The Arms Race Between Moths and Bats

Some moths, notably from the family Noctuidae, have true tympanic ears, located on the thorax just below the second pair of wings. These ears form one of the simplest sensory systems ever found, yet they enable moths to evade bats quite well.

The moth ear consists of two sensory cells coupled to a tympanic membrane. Each cell has a different threshold - the more sensitive one is called A1, and the less sensitive is A2. They are both especially sensitive to frequencies between 23-50 kHz, which is exactly the range used by bat sonar. While bats are unable to track moths at ranges greater than about 10 feet, the moths can hear the bats' squealing from about 100-200 feet away. This is a necessary advantage, since bats fly much faster than moths.

Since the ears are placed directly below the anterior wings, the flapping of the wings has a profound effect on the signal. Moths are able to interpret this effect in order to judge the height of the threat. The effect of the wings seems to give the moths an increased dimension of depth in their hearing, since when a bat is approaching a moth from the left hand side its squeals will be almost completely blocked by wingbeats on the moth's right side. If the bat approaches from directly behind the moth, all receptors will fire at the same rate. And when the bat is above the moth, the moth's receptor activity fluctuates in synchrony with its own wingbeats. These simple variations in receptor activity activate quick pre-programmed evasive actions in the moth:

  • Any moth detecting a bat at long range simply turns away and flies away at maximum speed. Remember that the moths' detection range is far greater than the bats', so the moth simply wants to make sure it stays out of the bats' range.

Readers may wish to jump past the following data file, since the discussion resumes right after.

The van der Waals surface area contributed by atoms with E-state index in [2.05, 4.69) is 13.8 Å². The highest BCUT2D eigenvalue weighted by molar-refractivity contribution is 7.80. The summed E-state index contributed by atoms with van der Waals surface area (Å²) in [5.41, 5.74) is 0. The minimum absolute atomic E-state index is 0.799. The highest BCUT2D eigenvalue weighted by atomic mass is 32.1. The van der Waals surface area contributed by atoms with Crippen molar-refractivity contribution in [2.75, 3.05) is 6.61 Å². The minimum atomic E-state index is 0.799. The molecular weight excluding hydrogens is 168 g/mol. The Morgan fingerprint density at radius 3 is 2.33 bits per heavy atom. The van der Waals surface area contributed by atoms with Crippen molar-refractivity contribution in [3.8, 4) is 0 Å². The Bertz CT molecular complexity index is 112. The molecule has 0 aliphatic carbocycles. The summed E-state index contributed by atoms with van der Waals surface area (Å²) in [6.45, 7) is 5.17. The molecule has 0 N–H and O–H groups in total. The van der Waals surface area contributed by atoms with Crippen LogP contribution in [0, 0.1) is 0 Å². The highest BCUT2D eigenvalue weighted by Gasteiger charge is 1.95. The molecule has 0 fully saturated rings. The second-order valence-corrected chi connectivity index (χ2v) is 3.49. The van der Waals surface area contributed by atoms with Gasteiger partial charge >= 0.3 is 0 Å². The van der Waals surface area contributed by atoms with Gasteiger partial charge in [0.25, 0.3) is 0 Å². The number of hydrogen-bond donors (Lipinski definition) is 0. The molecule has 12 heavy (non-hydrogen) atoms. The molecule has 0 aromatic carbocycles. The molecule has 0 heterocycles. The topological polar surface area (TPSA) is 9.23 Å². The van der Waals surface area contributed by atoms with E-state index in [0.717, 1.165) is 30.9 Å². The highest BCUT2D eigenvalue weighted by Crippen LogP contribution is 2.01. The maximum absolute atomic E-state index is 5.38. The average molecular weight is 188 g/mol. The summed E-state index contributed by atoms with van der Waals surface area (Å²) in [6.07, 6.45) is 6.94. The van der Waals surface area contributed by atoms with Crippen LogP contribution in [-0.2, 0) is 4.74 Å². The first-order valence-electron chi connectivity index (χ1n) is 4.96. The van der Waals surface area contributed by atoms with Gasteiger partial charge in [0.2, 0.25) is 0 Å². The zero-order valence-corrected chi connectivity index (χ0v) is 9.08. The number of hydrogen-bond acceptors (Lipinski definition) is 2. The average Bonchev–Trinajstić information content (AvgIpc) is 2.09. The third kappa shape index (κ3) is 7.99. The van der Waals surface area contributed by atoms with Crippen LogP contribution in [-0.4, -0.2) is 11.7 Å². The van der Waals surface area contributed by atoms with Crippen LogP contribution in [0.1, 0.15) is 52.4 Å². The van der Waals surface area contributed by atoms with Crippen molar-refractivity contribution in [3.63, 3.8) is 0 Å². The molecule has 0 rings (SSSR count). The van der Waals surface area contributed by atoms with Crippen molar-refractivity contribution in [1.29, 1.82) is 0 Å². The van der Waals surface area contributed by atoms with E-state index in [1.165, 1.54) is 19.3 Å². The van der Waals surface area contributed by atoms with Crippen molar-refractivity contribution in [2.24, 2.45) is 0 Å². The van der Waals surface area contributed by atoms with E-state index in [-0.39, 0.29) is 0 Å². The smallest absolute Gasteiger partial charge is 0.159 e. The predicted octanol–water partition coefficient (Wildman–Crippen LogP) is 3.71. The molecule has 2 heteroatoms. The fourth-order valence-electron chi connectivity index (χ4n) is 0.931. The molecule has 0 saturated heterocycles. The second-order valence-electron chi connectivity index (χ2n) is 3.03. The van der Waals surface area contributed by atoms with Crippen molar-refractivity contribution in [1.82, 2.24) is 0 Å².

• If a bat is detected at close range above the moth, the moth goes into spinning maneuvers, usually followed by a fast dive.
  • At close range on the same level as the bat, the moth flies away in the horizontal plane, turning as much as possible. Moths can, of course, turn much faster than bats, although their velocity is much lower.
  • Finally, if the moth encounters a bat below it, it flies immediately upwards.

The difference in sensitivity between cells A1 and A2 is what tells the moth the range of the bat. A1 is sensitive to low intensities of sound, and is saturated at higher intensities. A2, on the other hand, only begins to fire at middle to high intensities. The ranges overlap slightly, giving the moth a very accurate picture of the bat's distance.

The "arms race" between bats and moths is fairly well balanced. Bats are faster than most insects, and their echolocation system gives them an extremely precise picture of their prey, its location and movement, at a relatively limited range. Moths have a much simpler sensory system that simply alerts them to the bat's presence and vector, but sets off a routine of fast maneuvering. Obviously neither group is 100% successful, but both of them are successful enough to survive as species. Some scientists have suggested that the moths' ears actually evolved in response to bat sonar, as moth species began to diversify at about the same time as bat species. The fact that the ears have apparently been lost in (diurnal) butterfly species that evolved later, seems to reinforce this view - active by day, the butterflies have a whole new set of predators to worry about, and different mechanisms for evading and eluding them.

Most of the classic experimentation on this subject was done by K. D. Roeder in 1966-67. Some later studies have found more major neurons connected to the tympanic system, but their functions are still not understood clearly.

  • Matthews & Matthews, "Insect Behavior" (1978)

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